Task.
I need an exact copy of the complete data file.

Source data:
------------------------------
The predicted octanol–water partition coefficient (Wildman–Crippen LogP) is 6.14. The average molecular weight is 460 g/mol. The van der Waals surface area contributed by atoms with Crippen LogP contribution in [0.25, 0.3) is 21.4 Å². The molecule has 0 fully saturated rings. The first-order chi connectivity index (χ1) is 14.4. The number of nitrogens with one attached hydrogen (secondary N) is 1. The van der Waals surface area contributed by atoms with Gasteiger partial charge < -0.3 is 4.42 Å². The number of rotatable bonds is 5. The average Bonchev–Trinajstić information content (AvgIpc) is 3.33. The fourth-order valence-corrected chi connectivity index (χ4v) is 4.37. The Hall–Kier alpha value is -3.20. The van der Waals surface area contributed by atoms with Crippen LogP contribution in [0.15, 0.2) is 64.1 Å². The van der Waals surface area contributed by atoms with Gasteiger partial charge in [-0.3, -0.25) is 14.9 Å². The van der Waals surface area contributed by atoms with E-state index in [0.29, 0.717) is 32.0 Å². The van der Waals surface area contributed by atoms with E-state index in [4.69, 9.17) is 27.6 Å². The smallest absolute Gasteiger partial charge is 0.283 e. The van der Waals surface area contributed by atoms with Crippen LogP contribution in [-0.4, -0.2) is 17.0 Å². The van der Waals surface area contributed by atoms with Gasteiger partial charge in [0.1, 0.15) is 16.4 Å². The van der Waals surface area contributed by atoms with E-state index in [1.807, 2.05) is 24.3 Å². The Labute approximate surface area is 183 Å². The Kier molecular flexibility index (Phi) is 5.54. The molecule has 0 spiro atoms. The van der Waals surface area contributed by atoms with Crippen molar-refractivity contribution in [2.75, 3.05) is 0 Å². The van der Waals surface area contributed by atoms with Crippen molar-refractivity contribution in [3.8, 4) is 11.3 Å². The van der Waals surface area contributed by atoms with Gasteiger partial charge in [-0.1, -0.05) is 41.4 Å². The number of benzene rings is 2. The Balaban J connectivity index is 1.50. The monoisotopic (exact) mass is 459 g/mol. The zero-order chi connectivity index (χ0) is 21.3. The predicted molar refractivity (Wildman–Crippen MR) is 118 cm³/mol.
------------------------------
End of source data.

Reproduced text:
The predicted octanol–water partition coefficient (Wildman–Crippen LogP) is 6.14. The average molecular weight is 460 g/mol. The van der Waals surface area contributed by atoms with Crippen LogP contribution in [0.25, 0.3) is 21.4 Å². The molecule has 0 fully saturated rings. The first-order chi connectivity index (χ1) is 14.4. The number of nitrogens with one attached hydrogen (secondary N) is 1. The van der Waals surface area contributed by atoms with Gasteiger partial charge < -0.3 is 4.42 Å². The number of rotatable bonds is 5. The average Bonchev–Trinajstić information content (AvgIpc) is 3.33. The fourth-order valence-corrected chi connectivity index (χ4v) is 4.37. The Hall–Kier alpha value is -3.20. The van der Waals surface area contributed by atoms with Crippen LogP contribution in [0.15, 0.2) is 64.1 Å². The van der Waals surface area contributed by atoms with Gasteiger partial charge in [-0.3, -0.25) is 14.9 Å². The van der Waals surface area contributed by atoms with E-state index in [0.29, 0.717) is 32.0 Å². The van der Waals surface area contributed by atoms with E-state index in [4.69, 9.17) is 27.6 Å². The smallest absolute Gasteiger partial charge is 0.283 e. The van der Waals surface area contributed by atoms with Crippen LogP contribution in [-0.4, -0.2) is 17.0 Å². The van der Waals surface area contributed by atoms with Gasteiger partial charge in [0.1, 0.15) is 16.4 Å². The van der Waals surface area contributed by atoms with E-state index in [1.807, 2.05) is 24.3 Å². The Labute approximate surface area is 183 Å². The Kier molecular flexibility index (Phi) is 5.54. The molecule has 0 spiro atoms. The van der Waals surface area contributed by atoms with Crippen molar-refractivity contribution in [2.75, 3.05) is 0 Å². The van der Waals surface area contributed by atoms with Crippen molar-refractivity contribution in [3.8, 4) is 11.3 Å². The van der Waals surface area contributed by atoms with Gasteiger partial charge in [-0.1, -0.05) is 41.4 Å². The number of benzene rings is 2. The Balaban J connectivity index is 1.50. The monoisotopic (exact) mass is 459 g/mol. The zero-order chi connectivity index (χ0) is 21.3. The predicted molar refractivity (Wildman–Crippen MR) is 118 cm³/mol.